The names of nearly all the great actors and dramatists of France have, at some time in their career, been associated with that of the Comédie-Française. The chief administrator of the Comédie-Française has been given the title administrateur général since Simonis' term of 1850. Before that, a variety of titles were given. Troupe of the Comédie-Française in 1680 Troupe of the Comédie-Française in 1752 Troupe of the Comédie-Française in 1754 Troupe of the Comédie-Française in 1755 Troupe of the Comédie-Française in 1790 List of works by Henri Chapu. Bust of Alexandre Dumas Pere Brockett, Oscar G.. History of the Theatre, tenth edition. Boston: Pearson. ISBN 9780205511860. Clarke, Jan; the Guénégaud Theatre in Paris. Volume One: Founding and Production. Lewiston, New York: The Edwin Mellen Press. ISBN 9780773483927. Gaines, James F.. The Molière Encyclopedia. Westport, Connecticut: Greenwood Press. ISBN 9780313312557. Hartnoll, editor; the Oxford Companion to the Theatre. Oxford: Oxford University Press. ISBN 9780192115461.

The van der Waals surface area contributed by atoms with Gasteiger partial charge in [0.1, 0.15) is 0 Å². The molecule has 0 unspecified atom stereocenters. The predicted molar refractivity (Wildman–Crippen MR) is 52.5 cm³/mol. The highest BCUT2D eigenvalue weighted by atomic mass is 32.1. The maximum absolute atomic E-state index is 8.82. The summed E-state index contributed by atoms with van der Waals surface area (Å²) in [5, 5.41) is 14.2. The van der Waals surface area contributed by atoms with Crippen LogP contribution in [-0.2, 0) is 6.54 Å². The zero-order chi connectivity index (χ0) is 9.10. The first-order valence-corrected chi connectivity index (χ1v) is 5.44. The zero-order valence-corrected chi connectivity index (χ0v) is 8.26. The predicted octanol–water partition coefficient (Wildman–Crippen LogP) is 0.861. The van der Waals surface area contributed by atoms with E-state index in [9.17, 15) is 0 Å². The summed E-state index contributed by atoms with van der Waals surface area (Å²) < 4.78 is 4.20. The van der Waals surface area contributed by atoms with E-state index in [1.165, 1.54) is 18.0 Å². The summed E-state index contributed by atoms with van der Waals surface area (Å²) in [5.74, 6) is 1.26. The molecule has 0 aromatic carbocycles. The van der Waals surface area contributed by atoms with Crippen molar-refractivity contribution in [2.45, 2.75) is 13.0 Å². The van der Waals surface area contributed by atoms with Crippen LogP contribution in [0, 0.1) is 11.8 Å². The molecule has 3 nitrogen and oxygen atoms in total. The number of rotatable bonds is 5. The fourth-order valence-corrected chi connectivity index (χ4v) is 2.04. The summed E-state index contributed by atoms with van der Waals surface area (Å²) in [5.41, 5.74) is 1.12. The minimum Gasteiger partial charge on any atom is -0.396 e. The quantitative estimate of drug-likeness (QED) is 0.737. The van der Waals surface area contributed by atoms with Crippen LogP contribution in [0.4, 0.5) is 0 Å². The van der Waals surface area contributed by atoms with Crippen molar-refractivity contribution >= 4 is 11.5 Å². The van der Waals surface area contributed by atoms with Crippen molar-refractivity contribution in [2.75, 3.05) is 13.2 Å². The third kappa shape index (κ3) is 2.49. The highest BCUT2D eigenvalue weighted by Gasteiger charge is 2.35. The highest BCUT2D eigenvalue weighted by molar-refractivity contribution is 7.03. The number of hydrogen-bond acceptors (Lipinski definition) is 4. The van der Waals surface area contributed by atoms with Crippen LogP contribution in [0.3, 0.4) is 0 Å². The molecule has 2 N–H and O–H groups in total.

Laugier, Eugène. Documents historiques sur la Comédie-Française pendant le règne de S. M. l'Empereur Napoléon Ier. Paris: Firmin-Didot. Copies 1, 2, 3 at Internet Archive. Maurice, Charles. Le Théâtre-Français, monuments et dépendances, second edition and enlarged. Paris: Garnier. Copies 1 and 2 at Internet Archive. Sanjuan, Agathe. Comédie-Française: une histoire du théâtre. Paris: Éditions du Seuil. ISBN 9782021343755. Comédie-Française's website The Comédie Française Registers Project includes performances from 1680 to 1791
Gare de Lyon
The Gare de Lyon Paris-Gare-de-Lyon, is one of the six large mainline railway station termini in Paris, France. It handles about 90,000,000 passengers every year, making it the third busiest station of France and one of the busiest of Europe, it is the northern terminus of the Paris–Marseille railway. It is named after the city of Lyon, a stop for many long-distance trains departing here, most en route to the south of France; the station is located in the XIIe arrondissement, on the north bank of the river Seine, in the east of Paris. The station is served by high-speed TGV trains to south and eastern France, Germany and Spain; the station hosts regional trains and the RER and the Gare de Lyon metro station. Main line trains depart from 32 platforms in two distinct halls: Hall 1, the older train shed, contains tracks labelled with letters from A to N, while the modern addition of Hall 2 contains tracks which are numbered from 5 to 23. There are a further 4 platforms for the RER underneath the main lines.